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TODAY   |  April 08, 2014

No new pings heard; Flight 370 search reduced

Officials struggle to detect new pings that could be coming from the plane’s data recordings. But they’ve reduced the size of the Flight 370 search area. NBC’s Tom Costello reports.

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>>> latest on the hunt for malaysia flight 370, and the tantalizing pings that naval search teams heard coming from the targeted search zone. they were looking for them again today. nbc's tom costello has got the latest from washington. tom, good morning.

>> good morning. this is the area that they're listening for these pings right here. among one of these arcs. the trouble, today they didn't hear anything at all. this is what they're listening for. that's the pinging that would come from the black boxes . now, again, they didn't hear it today. that may be because the batteries are dying. or perhaps the thermal layers in the ocean. but they need to triangulate that sound. they need to get a fix on that pinger so they can then drop down an unmanned submarine. 32 days since flight 370 disappeared and search teams are now working their most promising lead yet. those pings picked up by the australian naval ship ocean shield, which sound very much like the pings black boxes emit when they're submerged in water.

>> we have a positive lead. this is an herculean task . the water is extremely deep.

>> reporter: while the pinger batteries are supposed to last 30 days , the manufacturer says they could go longer.

>> they do vary. 30 days is the minimum. they can operate as much as 45 days.

>> reporter: now ocean shield is towing a u.s. pinger locator, and methodically traversing an area three miles by three miles listening for the pings. each sweep takes eight hours. complicating matters, the indian ocean in that area is two to three miles deep. if they can triangulate the signals, the next step would be to drop the blue fin 21 unmanned submarine into the water to map the ocean's floor and search for possible wreckage.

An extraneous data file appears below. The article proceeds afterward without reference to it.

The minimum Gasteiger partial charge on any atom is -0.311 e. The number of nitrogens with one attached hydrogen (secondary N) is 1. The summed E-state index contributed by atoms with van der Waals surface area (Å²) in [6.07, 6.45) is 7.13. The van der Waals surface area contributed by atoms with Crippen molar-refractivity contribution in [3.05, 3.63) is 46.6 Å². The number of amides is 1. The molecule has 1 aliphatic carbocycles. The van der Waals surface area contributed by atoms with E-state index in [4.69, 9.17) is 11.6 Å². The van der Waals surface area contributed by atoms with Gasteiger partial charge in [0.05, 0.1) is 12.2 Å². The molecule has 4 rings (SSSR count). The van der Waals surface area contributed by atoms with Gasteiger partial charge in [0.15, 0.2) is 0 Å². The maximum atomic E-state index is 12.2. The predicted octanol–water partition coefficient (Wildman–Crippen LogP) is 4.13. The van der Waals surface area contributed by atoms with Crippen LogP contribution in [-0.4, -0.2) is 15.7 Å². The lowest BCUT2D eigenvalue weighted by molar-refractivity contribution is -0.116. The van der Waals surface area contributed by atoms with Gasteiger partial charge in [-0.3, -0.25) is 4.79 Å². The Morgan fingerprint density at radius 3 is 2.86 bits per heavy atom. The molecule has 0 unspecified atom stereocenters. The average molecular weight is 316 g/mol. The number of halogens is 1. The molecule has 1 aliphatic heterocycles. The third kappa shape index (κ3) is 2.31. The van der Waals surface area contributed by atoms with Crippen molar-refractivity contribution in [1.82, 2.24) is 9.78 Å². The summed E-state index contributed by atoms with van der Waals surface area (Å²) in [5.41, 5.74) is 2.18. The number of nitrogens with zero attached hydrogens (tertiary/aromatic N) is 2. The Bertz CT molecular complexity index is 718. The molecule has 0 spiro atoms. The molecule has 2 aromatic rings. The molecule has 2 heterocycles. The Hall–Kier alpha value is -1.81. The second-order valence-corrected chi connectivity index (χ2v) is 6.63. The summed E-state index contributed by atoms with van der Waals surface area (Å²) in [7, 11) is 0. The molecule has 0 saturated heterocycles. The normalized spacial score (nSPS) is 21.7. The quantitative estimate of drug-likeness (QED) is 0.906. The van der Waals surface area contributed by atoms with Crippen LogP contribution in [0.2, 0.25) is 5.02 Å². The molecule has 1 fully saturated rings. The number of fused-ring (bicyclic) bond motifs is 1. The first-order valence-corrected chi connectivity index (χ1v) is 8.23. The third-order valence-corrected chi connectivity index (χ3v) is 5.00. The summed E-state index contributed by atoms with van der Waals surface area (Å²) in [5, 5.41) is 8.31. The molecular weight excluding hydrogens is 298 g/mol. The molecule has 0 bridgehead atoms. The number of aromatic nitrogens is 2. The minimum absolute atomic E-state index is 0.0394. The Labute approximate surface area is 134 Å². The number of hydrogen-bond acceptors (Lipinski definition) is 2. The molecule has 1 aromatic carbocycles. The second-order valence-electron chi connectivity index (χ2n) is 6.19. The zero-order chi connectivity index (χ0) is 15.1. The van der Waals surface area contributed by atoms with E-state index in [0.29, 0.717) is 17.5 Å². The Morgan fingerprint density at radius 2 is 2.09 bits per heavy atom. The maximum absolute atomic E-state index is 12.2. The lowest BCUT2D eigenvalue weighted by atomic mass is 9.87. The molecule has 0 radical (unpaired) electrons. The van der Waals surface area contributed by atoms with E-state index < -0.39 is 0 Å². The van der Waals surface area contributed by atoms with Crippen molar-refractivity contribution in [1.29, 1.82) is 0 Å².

>> we have a reasonably large search area on the bottom of the ocean to prosecute, and with the device we've got, that will take a long, long time.

>> reporter: if search teams spot the wreckage, they will eventually deploy a remotely operated robot to retrieve the plane's black boxes , much as they did with air france 447. crucially, the flight data recorder holds more than a thousand measurements of the plane's last 24 hours . even if it sits in salt water for years, the ntsb's aaron gormley says the data should survive.

>> we should be able to build the information back, so you won't lose the entire one last hour of the flight or all of the air speed data like one parameter.

>> reporter: all of it critical to piecing together what happened to flight 370. but first, they have to find the wreckage. making matters even more complicated, they don't have any debris on the ocean's surface here. that may be because it's drifted several hundred miles. or, remember, there was a typhoon that moved here. in a best case scenario, assuming they pick up the pings again and then they drop the submersible down and they identify wreckage, best case scenario, it could be a month or more before they retrieve the black boxes . guys, back to you.